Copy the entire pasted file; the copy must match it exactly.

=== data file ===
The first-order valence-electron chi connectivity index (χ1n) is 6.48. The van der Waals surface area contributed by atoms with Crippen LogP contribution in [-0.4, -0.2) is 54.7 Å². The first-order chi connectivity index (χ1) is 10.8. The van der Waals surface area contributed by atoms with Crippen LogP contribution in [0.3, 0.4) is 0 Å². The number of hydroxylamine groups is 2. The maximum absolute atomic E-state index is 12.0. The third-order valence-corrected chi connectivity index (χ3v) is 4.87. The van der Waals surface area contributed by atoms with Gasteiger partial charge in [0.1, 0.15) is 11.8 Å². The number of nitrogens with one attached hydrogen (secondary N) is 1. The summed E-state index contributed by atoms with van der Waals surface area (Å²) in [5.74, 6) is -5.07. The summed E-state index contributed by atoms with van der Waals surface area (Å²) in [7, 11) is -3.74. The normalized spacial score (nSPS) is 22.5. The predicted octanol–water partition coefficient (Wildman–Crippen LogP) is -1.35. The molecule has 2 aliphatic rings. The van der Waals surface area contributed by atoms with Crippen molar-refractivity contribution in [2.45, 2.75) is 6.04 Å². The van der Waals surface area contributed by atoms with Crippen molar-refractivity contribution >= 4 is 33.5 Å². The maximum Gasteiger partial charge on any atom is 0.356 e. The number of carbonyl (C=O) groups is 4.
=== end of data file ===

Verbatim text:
The first-order valence-electron chi connectivity index (χ1n) is 6.48. The van der Waals surface area contributed by atoms with Crippen LogP contribution in [-0.4, -0.2) is 54.7 Å². The first-order chi connectivity index (χ1) is 10.8. The van der Waals surface area contributed by atoms with Crippen LogP contribution in [0.3, 0.4) is 0 Å². The number of hydroxylamine groups is 2. The maximum absolute atomic E-state index is 12.0. The third-order valence-corrected chi connectivity index (χ3v) is 4.87. The van der Waals surface area contributed by atoms with Gasteiger partial charge in [0.1, 0.15) is 11.8 Å². The number of nitrogens with one attached hydrogen (secondary N) is 1. The summed E-state index contributed by atoms with van der Waals surface area (Å²) in [5.74, 6) is -5.07. The summed E-state index contributed by atoms with van der Waals surface area (Å²) in [7, 11) is -3.74. The normalized spacial score (nSPS) is 22.5. The predicted octanol–water partition coefficient (Wildman–Crippen LogP) is -1.35. The molecule has 2 aliphatic rings. The van der Waals surface area contributed by atoms with Crippen molar-refractivity contribution in [2.45, 2.75) is 6.04 Å². The van der Waals surface area contributed by atoms with Crippen molar-refractivity contribution >= 4 is 33.5 Å². The maximum Gasteiger partial charge on any atom is 0.356 e. The number of carbonyl (C=O) groups is 4.